After the closure of Basement at 199 Lafayette, the organization required focus and clarity. The return to 22 Catherine resulted in a rebranding of the space as Catherine Gallery. Maintaining their existing funding forms from the New York State Council on the Arts and the National Endowment for the Arts, the remaining Basement members led by Fay Chiang focused on the continuation of the dance classes, visual arts, and a reading series. Supplies from the darkroom, sound studio, and the silkscreen workshop were donated to local non-profit organizations. Collected materials from the long-standing Asian American Resource Center were given to the Chinatown History Project run by Jack Tchen, paving the way for the Museum of Chinese in America.
Under the guidance of Jessica Hagedorn and Fay, Basement garnered a loyal following of literature lovers. Jessica’s collaboration with other artists of color like Laurie Carlos and Ntozake Shange strengthened the organization’s development of performance poetry workshops.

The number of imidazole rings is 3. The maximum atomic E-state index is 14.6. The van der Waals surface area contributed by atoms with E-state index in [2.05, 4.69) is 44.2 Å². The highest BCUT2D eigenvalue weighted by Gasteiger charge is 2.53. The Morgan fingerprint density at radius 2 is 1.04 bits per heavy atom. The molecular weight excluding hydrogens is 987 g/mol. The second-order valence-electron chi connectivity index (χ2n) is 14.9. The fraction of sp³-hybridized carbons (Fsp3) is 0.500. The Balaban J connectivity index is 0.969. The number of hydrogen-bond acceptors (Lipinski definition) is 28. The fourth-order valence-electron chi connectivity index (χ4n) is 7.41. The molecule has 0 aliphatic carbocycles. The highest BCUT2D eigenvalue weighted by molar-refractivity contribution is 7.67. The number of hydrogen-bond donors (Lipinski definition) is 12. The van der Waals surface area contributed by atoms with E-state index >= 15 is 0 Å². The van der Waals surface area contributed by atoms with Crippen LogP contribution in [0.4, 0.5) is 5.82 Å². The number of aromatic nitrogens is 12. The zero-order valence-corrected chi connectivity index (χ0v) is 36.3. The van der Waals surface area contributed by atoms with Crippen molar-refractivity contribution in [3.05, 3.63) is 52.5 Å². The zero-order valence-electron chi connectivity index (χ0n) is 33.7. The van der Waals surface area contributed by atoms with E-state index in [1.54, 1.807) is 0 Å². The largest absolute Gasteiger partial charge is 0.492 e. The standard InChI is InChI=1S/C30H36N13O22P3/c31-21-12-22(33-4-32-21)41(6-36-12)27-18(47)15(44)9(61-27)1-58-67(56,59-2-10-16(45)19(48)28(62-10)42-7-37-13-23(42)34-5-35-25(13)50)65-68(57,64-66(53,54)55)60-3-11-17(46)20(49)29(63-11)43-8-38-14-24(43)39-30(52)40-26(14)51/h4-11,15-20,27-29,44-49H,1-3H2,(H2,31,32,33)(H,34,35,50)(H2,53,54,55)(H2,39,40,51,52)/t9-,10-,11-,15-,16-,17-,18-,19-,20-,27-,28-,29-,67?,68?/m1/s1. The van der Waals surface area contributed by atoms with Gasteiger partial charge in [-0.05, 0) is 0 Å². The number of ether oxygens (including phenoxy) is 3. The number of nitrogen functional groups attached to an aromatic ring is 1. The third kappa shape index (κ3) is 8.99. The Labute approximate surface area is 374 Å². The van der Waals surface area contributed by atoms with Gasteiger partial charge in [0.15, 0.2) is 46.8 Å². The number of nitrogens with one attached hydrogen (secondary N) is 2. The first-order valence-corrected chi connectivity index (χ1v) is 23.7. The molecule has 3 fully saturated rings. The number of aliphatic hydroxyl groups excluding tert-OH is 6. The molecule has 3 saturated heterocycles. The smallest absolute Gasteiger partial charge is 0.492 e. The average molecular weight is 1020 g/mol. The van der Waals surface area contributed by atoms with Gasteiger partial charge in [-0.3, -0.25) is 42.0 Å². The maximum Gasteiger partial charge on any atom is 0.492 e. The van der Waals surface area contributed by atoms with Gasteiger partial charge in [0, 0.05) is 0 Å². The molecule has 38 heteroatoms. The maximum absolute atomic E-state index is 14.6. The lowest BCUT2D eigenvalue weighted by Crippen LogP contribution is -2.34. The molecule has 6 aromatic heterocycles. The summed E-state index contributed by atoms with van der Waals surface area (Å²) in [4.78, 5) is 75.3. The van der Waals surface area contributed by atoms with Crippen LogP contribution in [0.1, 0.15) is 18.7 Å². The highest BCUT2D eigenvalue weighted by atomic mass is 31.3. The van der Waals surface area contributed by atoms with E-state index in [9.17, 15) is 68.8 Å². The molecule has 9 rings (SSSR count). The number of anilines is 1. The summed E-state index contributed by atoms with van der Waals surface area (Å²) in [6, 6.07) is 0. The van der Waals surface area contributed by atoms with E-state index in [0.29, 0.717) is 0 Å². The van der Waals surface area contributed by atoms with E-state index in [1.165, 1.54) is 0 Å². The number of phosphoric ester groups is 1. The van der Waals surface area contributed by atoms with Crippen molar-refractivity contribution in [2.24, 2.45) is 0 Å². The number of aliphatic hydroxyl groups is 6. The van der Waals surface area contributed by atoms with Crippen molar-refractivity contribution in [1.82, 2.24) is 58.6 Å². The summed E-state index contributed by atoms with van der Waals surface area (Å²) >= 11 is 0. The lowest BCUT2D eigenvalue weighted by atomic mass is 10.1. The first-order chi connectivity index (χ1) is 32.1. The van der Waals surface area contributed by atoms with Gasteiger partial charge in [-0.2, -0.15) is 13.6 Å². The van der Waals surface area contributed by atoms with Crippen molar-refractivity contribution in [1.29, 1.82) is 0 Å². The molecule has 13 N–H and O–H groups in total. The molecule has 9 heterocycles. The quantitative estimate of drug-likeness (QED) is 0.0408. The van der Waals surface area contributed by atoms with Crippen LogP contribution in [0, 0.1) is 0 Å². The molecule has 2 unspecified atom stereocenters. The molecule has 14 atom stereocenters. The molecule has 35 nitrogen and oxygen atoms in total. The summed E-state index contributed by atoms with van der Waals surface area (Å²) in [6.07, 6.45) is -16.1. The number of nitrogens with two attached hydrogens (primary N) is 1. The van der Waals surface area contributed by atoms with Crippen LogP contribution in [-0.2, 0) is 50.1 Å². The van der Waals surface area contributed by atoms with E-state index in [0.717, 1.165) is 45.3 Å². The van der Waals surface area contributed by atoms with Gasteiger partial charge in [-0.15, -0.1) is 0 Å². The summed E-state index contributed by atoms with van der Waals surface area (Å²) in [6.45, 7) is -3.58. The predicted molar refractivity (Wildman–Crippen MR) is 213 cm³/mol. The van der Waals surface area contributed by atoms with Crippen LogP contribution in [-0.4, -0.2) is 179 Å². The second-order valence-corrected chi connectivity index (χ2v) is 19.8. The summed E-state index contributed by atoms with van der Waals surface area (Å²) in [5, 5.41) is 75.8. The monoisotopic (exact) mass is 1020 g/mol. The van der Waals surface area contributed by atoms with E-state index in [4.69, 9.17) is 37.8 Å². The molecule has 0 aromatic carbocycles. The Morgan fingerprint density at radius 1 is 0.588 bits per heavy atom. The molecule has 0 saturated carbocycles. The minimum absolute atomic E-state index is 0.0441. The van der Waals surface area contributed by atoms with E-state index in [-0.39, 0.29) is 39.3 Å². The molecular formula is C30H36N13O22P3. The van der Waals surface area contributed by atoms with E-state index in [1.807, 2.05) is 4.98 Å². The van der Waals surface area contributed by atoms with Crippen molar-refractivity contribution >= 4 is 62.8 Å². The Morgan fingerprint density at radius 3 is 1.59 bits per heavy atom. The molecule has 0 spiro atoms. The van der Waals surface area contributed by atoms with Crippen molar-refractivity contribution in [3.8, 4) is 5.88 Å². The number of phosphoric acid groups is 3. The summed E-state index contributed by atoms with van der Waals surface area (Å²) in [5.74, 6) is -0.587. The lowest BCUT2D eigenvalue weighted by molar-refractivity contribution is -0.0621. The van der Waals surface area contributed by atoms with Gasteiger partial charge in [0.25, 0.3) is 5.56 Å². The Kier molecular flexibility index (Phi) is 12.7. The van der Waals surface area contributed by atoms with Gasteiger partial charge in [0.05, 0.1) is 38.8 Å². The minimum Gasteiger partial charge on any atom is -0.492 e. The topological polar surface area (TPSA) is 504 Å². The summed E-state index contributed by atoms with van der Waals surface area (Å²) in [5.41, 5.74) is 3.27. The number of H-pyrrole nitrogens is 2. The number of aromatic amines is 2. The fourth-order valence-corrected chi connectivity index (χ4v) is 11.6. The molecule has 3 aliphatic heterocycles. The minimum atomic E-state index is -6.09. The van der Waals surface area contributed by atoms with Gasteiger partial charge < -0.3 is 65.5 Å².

Basement staff member and dancer, Theodora “Teddy” Yoshikami choreographed and taught dance classes at Catherine Gallery through her company, the Morita Dance Company.
In 1982, a new Folk Arts program begins at Basement and focuses on learning from and documenting the artistic practices of Asian and Asian American master artists ranging from Japanese woodworking, Chinese acrobatics, to taiko, and more. A half an hour documentary was completed in partnership with Downtown Community Television’s Keiko Tsuno and Fay Chiang which focused on the artists, Miné Okubo, Motoi Oi, and Sahoni Tachibana.
Though a smaller space, the move back into the folds of Chinatown at Catherine Street allowed for a refined vision to emerge.